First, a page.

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Coordinators Talk Philosophy

Posted Jun 1, 2011

Mike McCoy, Dennis Allen and Jeff Rodgers talked recently about their philosophies on offense, defense and special teams, respectively. Allen said he wants his group to be 'feared.'


ENGLEWOOD, Colo. -- The Broncos are not going to be pushed around in 2011.

In fact, as far as the team's coordinators are concerned, Denver will be doing the majority of the pushing.

At the team's A Night with the Coaches event in May, Defensive Coordinator Dennis Allen, Offensive Coordinator Mike McCoy and Special Teams Coordinator Jeff Rodgers spoke about what they will expect out of their troops in the upcoming season.

All three coaches' philosophies seemed to center around one trait -- toughness.

Allen said the defense needs to bring the fight to the offense, McCoy talked about bringing back a physical running game and Rodgers looks for players who can get down the field and make big plays.

"First and foremost defensively we want to bring an attacking, aggressive style of defense," Allen said. "I think you can see by the players we drafted that speed is going to be very critical to us. We're going to pressure the quarterback in a multitude of ways. We're going to try to do a lot of different alignments, personnel packages, and try to confuse the offense yet be simple for ourselves. We do a lot of stuff out of different alignments, different personnel groupings, yet it's really just the same stuff for us."

The idea of keeping it simple was echoed in Rodgers' description of what he expects on special teams.

"The reason why is because we want our guys to be fast and allow them to play to their skill set," Rodgers said. "Allowing those guys to run instead of think is something that we've found a lot of success with."

The special teams coordinator said his philosophy mirrors Head Coach John Fox's, in that he looks for players that are "smart and tough and play physical and fast." He said the team's 2011 draft class helped add those type of players to the fold.

"Really with this draft, when you draft three linebackers and two safeties and a couple tight ends that can flat-out run down the field, those are the kind of guys that I usually work with," Rodgers said. "It's kind of a maturation process any time a guy comes into the league -- with the exception of the second pick in the draft -- you don't necessarily expect them to start from day one. So they're going to be in uniform and usually that's going to be covering kickoffs, covering punts, learning how to block for returners."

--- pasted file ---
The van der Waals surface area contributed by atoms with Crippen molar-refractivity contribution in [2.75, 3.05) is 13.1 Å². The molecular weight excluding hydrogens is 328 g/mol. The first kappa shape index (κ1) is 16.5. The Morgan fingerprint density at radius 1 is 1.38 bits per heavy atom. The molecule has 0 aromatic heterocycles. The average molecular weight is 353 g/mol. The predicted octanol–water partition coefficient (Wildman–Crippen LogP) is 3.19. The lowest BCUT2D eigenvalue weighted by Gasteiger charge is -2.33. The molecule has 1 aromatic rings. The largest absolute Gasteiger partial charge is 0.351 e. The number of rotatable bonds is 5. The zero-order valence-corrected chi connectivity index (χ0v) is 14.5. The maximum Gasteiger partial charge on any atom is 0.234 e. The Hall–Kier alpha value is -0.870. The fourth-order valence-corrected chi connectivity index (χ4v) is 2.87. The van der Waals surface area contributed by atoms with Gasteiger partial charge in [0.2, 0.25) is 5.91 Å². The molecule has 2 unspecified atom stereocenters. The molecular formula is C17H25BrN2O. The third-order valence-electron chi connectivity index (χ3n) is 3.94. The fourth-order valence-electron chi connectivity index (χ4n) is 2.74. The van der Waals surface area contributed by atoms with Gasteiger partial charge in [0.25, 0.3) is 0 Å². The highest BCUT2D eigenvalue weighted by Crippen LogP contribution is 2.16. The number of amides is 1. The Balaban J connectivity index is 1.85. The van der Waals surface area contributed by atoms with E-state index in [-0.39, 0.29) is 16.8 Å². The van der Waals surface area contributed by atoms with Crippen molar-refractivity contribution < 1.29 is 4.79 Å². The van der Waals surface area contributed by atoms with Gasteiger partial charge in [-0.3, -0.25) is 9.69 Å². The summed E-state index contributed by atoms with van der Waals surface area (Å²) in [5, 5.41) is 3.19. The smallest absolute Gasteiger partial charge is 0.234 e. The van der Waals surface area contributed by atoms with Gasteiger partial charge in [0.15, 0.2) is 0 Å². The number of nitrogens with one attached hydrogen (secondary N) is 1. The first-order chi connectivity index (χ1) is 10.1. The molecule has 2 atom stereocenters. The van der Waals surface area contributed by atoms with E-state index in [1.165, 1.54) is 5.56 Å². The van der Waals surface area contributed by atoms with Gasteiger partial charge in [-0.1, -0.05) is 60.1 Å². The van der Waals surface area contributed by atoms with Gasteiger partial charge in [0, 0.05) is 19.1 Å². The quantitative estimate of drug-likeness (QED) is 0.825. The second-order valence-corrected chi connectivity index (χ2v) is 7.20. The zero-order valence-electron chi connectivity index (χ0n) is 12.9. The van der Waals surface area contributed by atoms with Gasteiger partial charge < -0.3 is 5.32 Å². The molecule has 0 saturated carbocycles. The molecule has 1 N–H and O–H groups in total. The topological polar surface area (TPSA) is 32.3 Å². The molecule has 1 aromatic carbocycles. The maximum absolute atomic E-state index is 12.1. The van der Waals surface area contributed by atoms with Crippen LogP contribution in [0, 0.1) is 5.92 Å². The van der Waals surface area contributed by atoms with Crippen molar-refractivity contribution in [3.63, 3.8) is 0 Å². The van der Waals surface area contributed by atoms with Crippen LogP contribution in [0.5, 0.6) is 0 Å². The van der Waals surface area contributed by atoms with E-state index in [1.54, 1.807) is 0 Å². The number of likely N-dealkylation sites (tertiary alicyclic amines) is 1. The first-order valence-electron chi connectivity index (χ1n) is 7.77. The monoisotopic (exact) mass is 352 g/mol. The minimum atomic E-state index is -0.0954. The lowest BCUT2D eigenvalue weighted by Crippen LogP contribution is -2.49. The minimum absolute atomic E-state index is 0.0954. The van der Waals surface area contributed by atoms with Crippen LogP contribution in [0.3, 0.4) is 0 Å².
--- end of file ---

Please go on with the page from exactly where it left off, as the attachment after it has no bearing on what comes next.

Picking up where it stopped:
That's another one of the reasons Rodgers said he likes to keep the scheme simple, but still scary for opposing teams. As for his group of veterans, the coordinator said he can't wait to get the group on the field.

"We've got good specialists," he said. "Our punter is a good young guy, our kicker is a good young guy, and along with that our snapper is not a young guy but the guy snapped for the Patriots when everybody remembers Adam Vinatieri kicking those field goals -- he was the guy snapping. You're looking at Eddie Royal as a return guy -- he's a dynamic guy. We feel pretty good about the guys that we'll have out there on Sundays in the kicking game."

Rodgers wasn't the only one to leave the draft happy. Allen said drafting Von Miller with the No. 2 overall pick "changed the way the offense had to think about how they were going to try to attack us." McCoy said taking Orlando Franklin in the second round helps form a physical offense. "When you see him on the field, you'll understand what we're talking about," the offensive coordinator said.

And that talk of the offensive line prompted McCoy to talk about his hopes for his unit in 2011.

"We need to get back to the old Bronco way of running the football here," he said. "With our head coach, John Fox, he is determined to run the ball. When I was in Carolina with him, we had a two-headed monster every week. From our first transaction made in free agency with Stephen Davis back in 2003, he and DeShaun Foster led us to the Super Bowl running the football. Then we had DeShaun and DeAngelo (Williams), then we got Jonathan Stewart from Oregon once DeShaun left and went to San Francisco. So we will do a great job running the football and get back to the way Terrell (Davis) used to run the ball here."

Fox echoed that sentiment, reiterating that running back could be one of the position groups the team looks to bolster through free agency, adding to a talented offense.

"Offensively, there are actually two or three strengths," Fox said. "We were 13th in the league in total offense, I think we were seventh in passing and down a little lower in the run game. I think when we balance that a little bit more it will be more conducive to points because it makes you more effective in the red area. I think we've got a young offensive line that I think is talented. I think we've got a young receiver corps that is talented and I really believe quarterback is a strength. I don't know who's going to be that guy yet, but this is as strong one through three that I've been with in 23 years of coaching in the National Football League."

In the end, all three coordinators want opposing teams to dread preparing for their phase of the game. Allen, while ribbing McCoy that the rules of the game benefit the offense and defenses "can't do anything anymore," might have put it best.

"At the end of the day defensively, the only advantage that we have is to be feared," he said. "We're going to try to be aggressive, we're going to try to be attacking, we're going to try to intimidate the offense as much as we can within the rules. Those are the things that we're going to try to do and those are some of the things that we were able to get accomplished in New Orleans that helped us to win a world championship."

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